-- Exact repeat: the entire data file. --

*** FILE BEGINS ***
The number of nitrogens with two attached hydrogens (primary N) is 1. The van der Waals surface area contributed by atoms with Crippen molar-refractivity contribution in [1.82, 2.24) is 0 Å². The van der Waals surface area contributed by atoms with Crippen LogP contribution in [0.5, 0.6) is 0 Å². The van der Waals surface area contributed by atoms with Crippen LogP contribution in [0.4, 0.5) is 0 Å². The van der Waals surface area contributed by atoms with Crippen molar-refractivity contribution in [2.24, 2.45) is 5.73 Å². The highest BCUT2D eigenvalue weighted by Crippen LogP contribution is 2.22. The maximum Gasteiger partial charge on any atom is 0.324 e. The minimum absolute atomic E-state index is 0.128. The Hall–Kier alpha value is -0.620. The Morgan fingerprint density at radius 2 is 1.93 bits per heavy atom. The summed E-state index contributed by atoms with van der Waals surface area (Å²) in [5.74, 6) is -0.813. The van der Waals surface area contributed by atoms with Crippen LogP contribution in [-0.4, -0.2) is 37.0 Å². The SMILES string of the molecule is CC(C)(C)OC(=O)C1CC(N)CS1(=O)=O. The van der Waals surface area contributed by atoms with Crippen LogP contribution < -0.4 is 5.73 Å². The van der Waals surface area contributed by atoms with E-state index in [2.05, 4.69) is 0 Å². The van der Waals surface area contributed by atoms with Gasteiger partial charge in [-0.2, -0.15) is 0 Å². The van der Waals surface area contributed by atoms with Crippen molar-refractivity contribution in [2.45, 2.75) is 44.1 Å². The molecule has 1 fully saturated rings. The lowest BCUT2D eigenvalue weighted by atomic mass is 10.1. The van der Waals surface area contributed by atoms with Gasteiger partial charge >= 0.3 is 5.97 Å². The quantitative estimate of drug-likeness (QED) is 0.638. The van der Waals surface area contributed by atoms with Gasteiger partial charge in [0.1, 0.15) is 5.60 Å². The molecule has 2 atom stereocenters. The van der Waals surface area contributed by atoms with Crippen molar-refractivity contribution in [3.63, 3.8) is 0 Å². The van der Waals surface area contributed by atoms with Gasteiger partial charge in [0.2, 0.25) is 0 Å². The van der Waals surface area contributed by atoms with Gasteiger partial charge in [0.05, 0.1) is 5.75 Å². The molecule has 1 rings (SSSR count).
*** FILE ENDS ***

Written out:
The number of nitrogens with two attached hydrogens (primary N) is 1. The van der Waals surface area contributed by atoms with Crippen molar-refractivity contribution in [1.82, 2.24) is 0 Å². The van der Waals surface area contributed by atoms with Crippen LogP contribution in [0.5, 0.6) is 0 Å². The van der Waals surface area contributed by atoms with Crippen LogP contribution in [0.4, 0.5) is 0 Å². The van der Waals surface area contributed by atoms with Crippen molar-refractivity contribution in [2.24, 2.45) is 5.73 Å². The highest BCUT2D eigenvalue weighted by Crippen LogP contribution is 2.22. The maximum Gasteiger partial charge on any atom is 0.324 e. The minimum absolute atomic E-state index is 0.128. The Hall–Kier alpha value is -0.620. The Morgan fingerprint density at radius 2 is 1.93 bits per heavy atom. The summed E-state index contributed by atoms with van der Waals surface area (Å²) in [5.74, 6) is -0.813. The van der Waals surface area contributed by atoms with Crippen LogP contribution in [-0.4, -0.2) is 37.0 Å². The SMILES string of the molecule is CC(C)(C)OC(=O)C1CC(N)CS1(=O)=O. The van der Waals surface area contributed by atoms with Crippen LogP contribution < -0.4 is 5.73 Å². The van der Waals surface area contributed by atoms with E-state index in [2.05, 4.69) is 0 Å². The van der Waals surface area contributed by atoms with Gasteiger partial charge in [-0.2, -0.15) is 0 Å². The van der Waals surface area contributed by atoms with Crippen molar-refractivity contribution in [2.45, 2.75) is 44.1 Å². The molecule has 1 fully saturated rings. The lowest BCUT2D eigenvalue weighted by atomic mass is 10.1. The van der Waals surface area contributed by atoms with Gasteiger partial charge >= 0.3 is 5.97 Å². The quantitative estimate of drug-likeness (QED) is 0.638. The van der Waals surface area contributed by atoms with Gasteiger partial charge in [0.1, 0.15) is 5.60 Å². The molecule has 2 atom stereocenters. The van der Waals surface area contributed by atoms with Crippen molar-refractivity contribution in [3.63, 3.8) is 0 Å². The van der Waals surface area contributed by atoms with Gasteiger partial charge in [0.2, 0.25) is 0 Å². The van der Waals surface area contributed by atoms with Gasteiger partial charge in [0.05, 0.1) is 5.75 Å². The molecule has 1 rings (SSSR count).